Adamson: Regulatory pendulum must stop at Indian country

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The word "regulation" in all its forms is getting a workout these days as never before. For the better part of the past 20 years, we've heard about the "deregulation" of everything except the kitchen sink drainage system - airlines, banking, electricity, communications and government itself have all had to undergo "deregulation," and now comes a bill in the Senate that would deregulate Indian energy development.

So much "deregulation" has brought its bookend, "regulation," back into currency again, between federal attempts to batten down the hatches on corporate theft and stock market cheats, court challenges to CD piracy and the national struggle against Internet spam.

The pendulum has swung so wildly between "reg" and "dereg" that it would be best to review the basics before coming to the point of all this for Indian country.

The Republican philosophy on regulation has always been clear: Regulation stifles economic development by giving entrepreneurs too many hurdles to clear and often killing innovation before it can even get off the ground. Who wants to get tied up in red tape when a more regulation-friendly path offers easier going? - if not the same growth potential or profit margin.

Democrats have tended to be less clear about it as they've tried to share credit for the success stories of deregulation, but at the end of the day here is what they believe on the subject: Regulation protects the public by reigning in business practices and practitioners that seek unfair advantage. Without regulation, competitive business practices become so ? so "human, all too human," if you will ? that ever more demented methods are perfected of foisting legitimate business costs onto the taxpayer, of presenting false valuations of corporate wealth to potential investors, of putting facades of decency on executive theft.

Both of these perspectives are correct according to particular sets of circumstances, of course. In a cycle of incredible economic growth, we cheer and call visionary those who cleared the decks of strangulating regulation, as has occurred twice in the national life since 1980 - once in the so-called "go-go eighties" and again in the techno-booming nineties.

Yet all of that begins to wear a different aspect when we find that hundreds of billions of dollars in household and national wealth have been drained away because calculating business interests managed to snake their way around regulatory controls - as has also happened twice in the past two decades, once in the late eighties when the Savings & Loan crisis became the biggest financial debacle in American history, and again just after the nineties when the "WorldCon" fraud of Enron and its many emulators made the S&L losses look like a missed allowance.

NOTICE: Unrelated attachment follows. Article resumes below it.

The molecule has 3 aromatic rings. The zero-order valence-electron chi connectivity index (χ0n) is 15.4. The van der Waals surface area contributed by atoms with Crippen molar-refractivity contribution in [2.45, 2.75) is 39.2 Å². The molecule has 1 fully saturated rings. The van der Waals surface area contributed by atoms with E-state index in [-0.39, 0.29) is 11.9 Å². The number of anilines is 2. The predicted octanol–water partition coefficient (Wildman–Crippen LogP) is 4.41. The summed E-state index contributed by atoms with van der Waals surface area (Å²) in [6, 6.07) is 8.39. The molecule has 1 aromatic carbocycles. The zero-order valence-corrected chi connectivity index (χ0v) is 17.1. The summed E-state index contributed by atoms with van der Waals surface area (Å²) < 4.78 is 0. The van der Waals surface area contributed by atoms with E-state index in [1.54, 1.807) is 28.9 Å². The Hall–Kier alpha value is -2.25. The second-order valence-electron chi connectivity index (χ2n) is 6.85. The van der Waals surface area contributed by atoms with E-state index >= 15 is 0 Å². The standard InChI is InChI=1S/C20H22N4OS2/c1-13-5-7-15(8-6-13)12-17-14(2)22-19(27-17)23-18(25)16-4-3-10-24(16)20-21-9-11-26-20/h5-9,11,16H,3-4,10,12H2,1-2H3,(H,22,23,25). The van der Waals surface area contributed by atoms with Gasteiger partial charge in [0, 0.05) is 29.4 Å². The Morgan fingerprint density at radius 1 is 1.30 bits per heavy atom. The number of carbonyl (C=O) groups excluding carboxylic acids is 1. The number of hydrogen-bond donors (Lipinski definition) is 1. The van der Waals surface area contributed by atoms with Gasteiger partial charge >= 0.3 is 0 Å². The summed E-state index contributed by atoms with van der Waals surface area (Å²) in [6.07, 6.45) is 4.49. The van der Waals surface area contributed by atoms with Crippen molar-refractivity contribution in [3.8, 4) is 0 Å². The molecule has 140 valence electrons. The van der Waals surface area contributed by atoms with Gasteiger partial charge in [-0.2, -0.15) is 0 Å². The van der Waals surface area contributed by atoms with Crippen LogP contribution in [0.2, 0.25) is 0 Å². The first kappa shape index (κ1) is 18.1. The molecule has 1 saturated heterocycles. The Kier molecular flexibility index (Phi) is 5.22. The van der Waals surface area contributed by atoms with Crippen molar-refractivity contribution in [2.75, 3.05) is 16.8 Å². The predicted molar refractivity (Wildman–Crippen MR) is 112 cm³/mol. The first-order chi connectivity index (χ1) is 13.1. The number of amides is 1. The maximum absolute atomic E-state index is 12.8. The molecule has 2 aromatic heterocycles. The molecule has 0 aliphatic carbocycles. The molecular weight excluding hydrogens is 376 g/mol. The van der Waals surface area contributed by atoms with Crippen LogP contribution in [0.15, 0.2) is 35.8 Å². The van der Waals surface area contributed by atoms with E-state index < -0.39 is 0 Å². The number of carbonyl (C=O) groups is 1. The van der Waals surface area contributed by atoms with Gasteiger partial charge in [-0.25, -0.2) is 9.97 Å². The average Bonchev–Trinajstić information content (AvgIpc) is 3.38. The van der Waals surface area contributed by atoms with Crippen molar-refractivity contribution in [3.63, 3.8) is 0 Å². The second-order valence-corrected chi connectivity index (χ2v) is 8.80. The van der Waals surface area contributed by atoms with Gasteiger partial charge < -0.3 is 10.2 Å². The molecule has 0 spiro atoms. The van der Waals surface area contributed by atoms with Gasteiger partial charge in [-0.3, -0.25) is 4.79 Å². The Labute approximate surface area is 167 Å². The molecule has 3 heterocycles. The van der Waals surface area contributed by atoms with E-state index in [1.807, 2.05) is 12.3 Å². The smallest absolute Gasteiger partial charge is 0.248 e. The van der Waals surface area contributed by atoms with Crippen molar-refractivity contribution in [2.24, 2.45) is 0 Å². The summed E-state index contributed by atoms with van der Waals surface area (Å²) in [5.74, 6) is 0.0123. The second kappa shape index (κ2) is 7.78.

But yet again, count on it that once the regulators have moved in and cleaned house, barely a business quarter will pass before corporate America gets out its drum and beats it unabashedly once again - regulatory burden, regulatory burden, like a stuck record that won't give up its groove.

The pendulum will probably swing between "regulatory burden" and "reign the robbers in" for as long as free markets function. There seems to be no better way known of balancing the profit motive with the public interest.

But at one point anyway, economic theory and experience agree, that pendulum must stop. It must stop at unformed markets. It must stop well to the side of regulation, and it must swing no further then toward deregulation.

In normal markets, competition among numerous business interests keeps prices in line with production costs - people will not pay more for a product or service when another producer will sell it for less, and so the producers who can't keep costs down knows that they will lose business to someone who can.

But when there is not another producer? When competition is limited? That amounts to an unformed market, one that invites high prices because it doesn't have enough participants, enough business interests, to foster competition, or for that matter to prevent collusion. When there is no real competition, a whole train of other abuses comes flooding in - the environment can be despoiled because the unformed market will not reward competitors offering a better way. Community interests can be trammeled almost at will because the unformed market offers it few alternatives. Prices, inflated beyond any relation to the cost of production by absence of competition, fuel profit-takings that intensify the entire predatory cycle.

This is why regulation cannot be negotiable in unformed markets. The community is asking for trouble otherwise.

Business interests have come to see communities as markets. And in Indian country, they see mostly unformed markets.

The deregulation of Indian energy development prospects is moving forward in the Senate, and it may give tribes the choice to voluntarily adopt streamlined approval procedures on such projects - or not adopt them, as they see fit.

For those of us living in communities that would be called "unformed markets" in economic terms, this is occasion for the utmost vigilance. Such communities must resist the blandishments of energy developers completely, or they must develop their own adequate regulations and enforce them. For most Indian communities simply cannot afford the ruinous swings of the pendulum between the "reg" and "dereg" camps.

Rebecca Adamson is president of First Nations Development Institute and a columnist for Indian Country Today.